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'There is a strange intimacy to these images: that essential humanity that comes from deep looking.…Duley's identification with his subjects, as well as his eye for the quietly revealing moment, informs 'One Second of Light' from start to finish'.              

-Sean O'Hagan (The Observer, March 2016)

‘One Second Of Light’ is the first extensive published collection of photographs by Giles Duley. Not so much a retrospective as a collection of the stories of those he encountered, it charts Duley’s work over the past decade. From the daily life of street children in the Ukraine, or in the forgotten refugee camps of Bangladesh; the resilience of Acid burns survivors and the fate of former child soldiers years after war’s end - ‘One Second of Light’ empathetically dwells on the long-term effects and quieter, more reflective moments behind some of the most difficult stories of the past decade that the news teams and ‘war photographers’ have overlooked in search of spectacle. So, whilst Duley’s photographs may be created in places of conflict and disaster, they are neither graphic images of ‘victims’ nor purport to be didactic records of events, but are rather intimate moments of life and relative normalcy, scenes that we might all relate to – insightful stories about a shared humanity.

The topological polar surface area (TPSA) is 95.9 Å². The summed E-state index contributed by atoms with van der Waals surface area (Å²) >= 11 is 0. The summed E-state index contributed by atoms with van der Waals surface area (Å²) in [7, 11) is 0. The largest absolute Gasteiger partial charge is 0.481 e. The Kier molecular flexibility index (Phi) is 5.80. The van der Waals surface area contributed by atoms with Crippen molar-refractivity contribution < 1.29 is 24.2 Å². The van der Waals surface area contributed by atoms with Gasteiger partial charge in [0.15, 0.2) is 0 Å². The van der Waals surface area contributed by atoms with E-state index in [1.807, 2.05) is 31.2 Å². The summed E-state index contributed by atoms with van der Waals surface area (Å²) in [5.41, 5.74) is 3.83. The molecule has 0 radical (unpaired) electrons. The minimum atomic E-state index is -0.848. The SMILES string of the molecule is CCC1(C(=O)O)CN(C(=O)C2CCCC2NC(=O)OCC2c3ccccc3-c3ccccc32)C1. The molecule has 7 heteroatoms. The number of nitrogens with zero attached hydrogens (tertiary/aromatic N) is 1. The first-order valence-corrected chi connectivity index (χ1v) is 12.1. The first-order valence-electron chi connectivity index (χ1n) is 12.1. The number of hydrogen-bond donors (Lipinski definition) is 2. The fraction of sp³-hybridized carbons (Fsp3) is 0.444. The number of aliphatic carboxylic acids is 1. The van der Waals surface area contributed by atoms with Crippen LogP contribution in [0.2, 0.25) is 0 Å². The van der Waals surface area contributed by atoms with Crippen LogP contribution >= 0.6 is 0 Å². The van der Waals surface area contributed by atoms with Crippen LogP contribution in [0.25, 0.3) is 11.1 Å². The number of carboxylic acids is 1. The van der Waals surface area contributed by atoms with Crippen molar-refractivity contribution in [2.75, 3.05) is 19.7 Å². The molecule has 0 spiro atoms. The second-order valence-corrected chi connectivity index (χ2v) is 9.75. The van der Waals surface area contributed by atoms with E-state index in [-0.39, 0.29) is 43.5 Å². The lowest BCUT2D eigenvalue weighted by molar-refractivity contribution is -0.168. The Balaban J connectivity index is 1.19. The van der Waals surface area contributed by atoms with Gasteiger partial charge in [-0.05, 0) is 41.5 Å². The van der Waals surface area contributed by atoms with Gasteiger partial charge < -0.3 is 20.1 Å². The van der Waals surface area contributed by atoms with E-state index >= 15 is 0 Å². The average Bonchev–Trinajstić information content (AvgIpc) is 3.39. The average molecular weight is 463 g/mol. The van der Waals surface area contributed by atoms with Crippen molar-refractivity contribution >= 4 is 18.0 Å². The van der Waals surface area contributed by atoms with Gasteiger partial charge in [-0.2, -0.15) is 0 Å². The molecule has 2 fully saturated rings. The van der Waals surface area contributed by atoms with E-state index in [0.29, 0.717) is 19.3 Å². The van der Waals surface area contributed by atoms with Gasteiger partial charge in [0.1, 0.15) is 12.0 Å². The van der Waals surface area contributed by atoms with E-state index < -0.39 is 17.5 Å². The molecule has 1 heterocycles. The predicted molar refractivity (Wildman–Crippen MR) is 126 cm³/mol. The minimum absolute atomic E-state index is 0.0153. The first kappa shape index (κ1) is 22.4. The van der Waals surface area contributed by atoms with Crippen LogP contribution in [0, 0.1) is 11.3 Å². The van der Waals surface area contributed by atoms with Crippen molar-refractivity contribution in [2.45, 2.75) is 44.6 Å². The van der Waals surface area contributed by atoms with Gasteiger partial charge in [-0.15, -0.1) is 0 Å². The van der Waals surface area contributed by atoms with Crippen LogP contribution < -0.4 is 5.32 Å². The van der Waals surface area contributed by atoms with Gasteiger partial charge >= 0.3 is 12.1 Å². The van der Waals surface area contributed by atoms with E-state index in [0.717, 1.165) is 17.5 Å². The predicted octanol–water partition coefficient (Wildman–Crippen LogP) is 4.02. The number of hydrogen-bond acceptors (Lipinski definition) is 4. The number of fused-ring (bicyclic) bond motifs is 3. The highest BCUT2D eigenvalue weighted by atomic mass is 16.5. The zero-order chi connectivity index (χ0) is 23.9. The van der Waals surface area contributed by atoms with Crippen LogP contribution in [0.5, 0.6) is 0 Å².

“When putting this book together,” said Duley, “I became fascinated by the question of time. Most of my images are taken at 1/60 sec or 1/125 second, which means when you put this whole collection together, the reality is they only add up to a second of light. A second that gives insight into other lives, but also makes us question how much we don’t see.”

“I see myself as a storyteller, and this book represents my reflections on the most powerful stories I’ve been entrusted with.”

One Second Of Light includes contributions by Gino Strada (founder of EMERGENCY), Melissa Fleming (Head of Communications and Spokesperson for the UNHCR) and writer AL Kennedy. There is also an extensive interview between Giles Duley and Roger Tatley (gallerist and art editor) 

Read Sean O’Hagan’s review in the Observer